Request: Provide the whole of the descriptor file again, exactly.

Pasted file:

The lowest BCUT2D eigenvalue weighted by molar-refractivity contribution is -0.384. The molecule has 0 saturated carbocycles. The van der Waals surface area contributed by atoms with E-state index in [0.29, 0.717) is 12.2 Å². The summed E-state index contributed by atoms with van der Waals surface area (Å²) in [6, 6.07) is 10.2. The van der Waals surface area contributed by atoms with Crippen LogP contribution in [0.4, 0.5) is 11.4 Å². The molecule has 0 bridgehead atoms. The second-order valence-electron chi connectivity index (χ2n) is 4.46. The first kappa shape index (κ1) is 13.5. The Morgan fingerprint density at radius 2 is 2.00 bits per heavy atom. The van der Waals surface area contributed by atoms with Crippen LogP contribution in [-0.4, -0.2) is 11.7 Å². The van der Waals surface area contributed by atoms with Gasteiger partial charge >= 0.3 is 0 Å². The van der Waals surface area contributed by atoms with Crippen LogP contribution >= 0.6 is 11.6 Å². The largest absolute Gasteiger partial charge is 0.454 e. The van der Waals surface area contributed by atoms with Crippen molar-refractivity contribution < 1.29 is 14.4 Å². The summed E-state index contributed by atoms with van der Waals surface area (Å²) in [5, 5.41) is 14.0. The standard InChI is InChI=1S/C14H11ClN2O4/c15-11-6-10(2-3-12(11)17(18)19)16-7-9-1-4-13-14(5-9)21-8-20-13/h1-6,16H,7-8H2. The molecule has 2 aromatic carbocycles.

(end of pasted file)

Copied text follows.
The lowest BCUT2D eigenvalue weighted by molar-refractivity contribution is -0.384. The molecule has 0 saturated carbocycles. The van der Waals surface area contributed by atoms with E-state index in [0.29, 0.717) is 12.2 Å². The summed E-state index contributed by atoms with van der Waals surface area (Å²) in [6, 6.07) is 10.2. The van der Waals surface area contributed by atoms with Crippen LogP contribution in [0.4, 0.5) is 11.4 Å². The molecule has 0 bridgehead atoms. The second-order valence-electron chi connectivity index (χ2n) is 4.46. The first kappa shape index (κ1) is 13.5. The Morgan fingerprint density at radius 2 is 2.00 bits per heavy atom. The van der Waals surface area contributed by atoms with Crippen LogP contribution in [-0.4, -0.2) is 11.7 Å². The van der Waals surface area contributed by atoms with Gasteiger partial charge >= 0.3 is 0 Å². The van der Waals surface area contributed by atoms with Crippen LogP contribution >= 0.6 is 11.6 Å². The largest absolute Gasteiger partial charge is 0.454 e. The van der Waals surface area contributed by atoms with Crippen molar-refractivity contribution < 1.29 is 14.4 Å². The summed E-state index contributed by atoms with van der Waals surface area (Å²) in [5, 5.41) is 14.0. The standard InChI is InChI=1S/C14H11ClN2O4/c15-11-6-10(2-3-12(11)17(18)19)16-7-9-1-4-13-14(5-9)21-8-20-13/h1-6,16H,7-8H2. The molecule has 2 aromatic carbocycles.